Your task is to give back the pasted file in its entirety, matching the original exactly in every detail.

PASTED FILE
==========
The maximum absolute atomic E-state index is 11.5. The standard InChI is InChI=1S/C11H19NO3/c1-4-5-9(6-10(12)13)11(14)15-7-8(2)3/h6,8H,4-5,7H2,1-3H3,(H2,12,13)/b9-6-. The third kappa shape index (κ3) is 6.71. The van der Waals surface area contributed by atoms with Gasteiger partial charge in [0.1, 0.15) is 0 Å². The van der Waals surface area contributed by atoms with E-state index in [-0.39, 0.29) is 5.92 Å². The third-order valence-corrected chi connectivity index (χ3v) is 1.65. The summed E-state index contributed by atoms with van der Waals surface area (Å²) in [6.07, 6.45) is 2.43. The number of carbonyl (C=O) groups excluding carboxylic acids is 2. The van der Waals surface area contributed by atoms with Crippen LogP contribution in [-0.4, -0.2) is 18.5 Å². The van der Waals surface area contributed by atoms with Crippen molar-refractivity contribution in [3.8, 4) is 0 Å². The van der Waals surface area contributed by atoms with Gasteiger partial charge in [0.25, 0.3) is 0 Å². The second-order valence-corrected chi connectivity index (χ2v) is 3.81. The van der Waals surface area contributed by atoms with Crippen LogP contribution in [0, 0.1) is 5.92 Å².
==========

The maximum absolute atomic E-state index is 11.5. The standard InChI is InChI=1S/C11H19NO3/c1-4-5-9(6-10(12)13)11(14)15-7-8(2)3/h6,8H,4-5,7H2,1-3H3,(H2,12,13)/b9-6-. The third kappa shape index (κ3) is 6.71. The van der Waals surface area contributed by atoms with Gasteiger partial charge in [0.1, 0.15) is 0 Å². The van der Waals surface area contributed by atoms with E-state index in [-0.39, 0.29) is 5.92 Å². The third-order valence-corrected chi connectivity index (χ3v) is 1.65. The summed E-state index contributed by atoms with van der Waals surface area (Å²) in [6.07, 6.45) is 2.43. The number of carbonyl (C=O) groups excluding carboxylic acids is 2. The van der Waals surface area contributed by atoms with Crippen LogP contribution in [-0.4, -0.2) is 18.5 Å². The van der Waals surface area contributed by atoms with Crippen molar-refractivity contribution in [3.8, 4) is 0 Å². The van der Waals surface area contributed by atoms with Gasteiger partial charge in [0.25, 0.3) is 0 Å². The second-order valence-corrected chi connectivity index (χ2v) is 3.81. The van der Waals surface area contributed by atoms with Crippen LogP contribution in [0, 0.1) is 5.92 Å².